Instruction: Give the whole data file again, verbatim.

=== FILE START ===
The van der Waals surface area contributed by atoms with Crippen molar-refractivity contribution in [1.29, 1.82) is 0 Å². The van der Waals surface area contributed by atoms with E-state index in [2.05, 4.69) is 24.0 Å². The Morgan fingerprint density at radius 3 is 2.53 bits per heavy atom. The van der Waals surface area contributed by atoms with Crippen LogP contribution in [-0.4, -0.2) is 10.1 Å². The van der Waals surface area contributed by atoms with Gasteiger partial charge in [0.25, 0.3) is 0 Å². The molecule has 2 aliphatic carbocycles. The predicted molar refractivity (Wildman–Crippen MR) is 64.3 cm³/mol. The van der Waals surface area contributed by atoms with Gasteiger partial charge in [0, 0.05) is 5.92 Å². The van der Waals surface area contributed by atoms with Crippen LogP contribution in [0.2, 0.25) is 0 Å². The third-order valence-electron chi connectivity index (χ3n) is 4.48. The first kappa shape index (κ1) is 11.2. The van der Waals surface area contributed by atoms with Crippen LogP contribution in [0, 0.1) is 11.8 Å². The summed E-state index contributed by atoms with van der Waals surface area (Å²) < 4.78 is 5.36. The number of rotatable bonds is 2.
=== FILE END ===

The van der Waals surface area contributed by atoms with Crippen molar-refractivity contribution in [1.29, 1.82) is 0 Å². The van der Waals surface area contributed by atoms with E-state index in [2.05, 4.69) is 24.0 Å². The Morgan fingerprint density at radius 3 is 2.53 bits per heavy atom. The van der Waals surface area contributed by atoms with Crippen LogP contribution in [-0.4, -0.2) is 10.1 Å². The van der Waals surface area contributed by atoms with Gasteiger partial charge in [0.25, 0.3) is 0 Å². The molecule has 2 aliphatic carbocycles. The predicted molar refractivity (Wildman–Crippen MR) is 64.3 cm³/mol. The van der Waals surface area contributed by atoms with Gasteiger partial charge in [0, 0.05) is 5.92 Å². The van der Waals surface area contributed by atoms with Crippen LogP contribution in [0.2, 0.25) is 0 Å². The third-order valence-electron chi connectivity index (χ3n) is 4.48. The first kappa shape index (κ1) is 11.2. The van der Waals surface area contributed by atoms with Crippen LogP contribution in [0, 0.1) is 11.8 Å². The summed E-state index contributed by atoms with van der Waals surface area (Å²) < 4.78 is 5.36. The number of rotatable bonds is 2.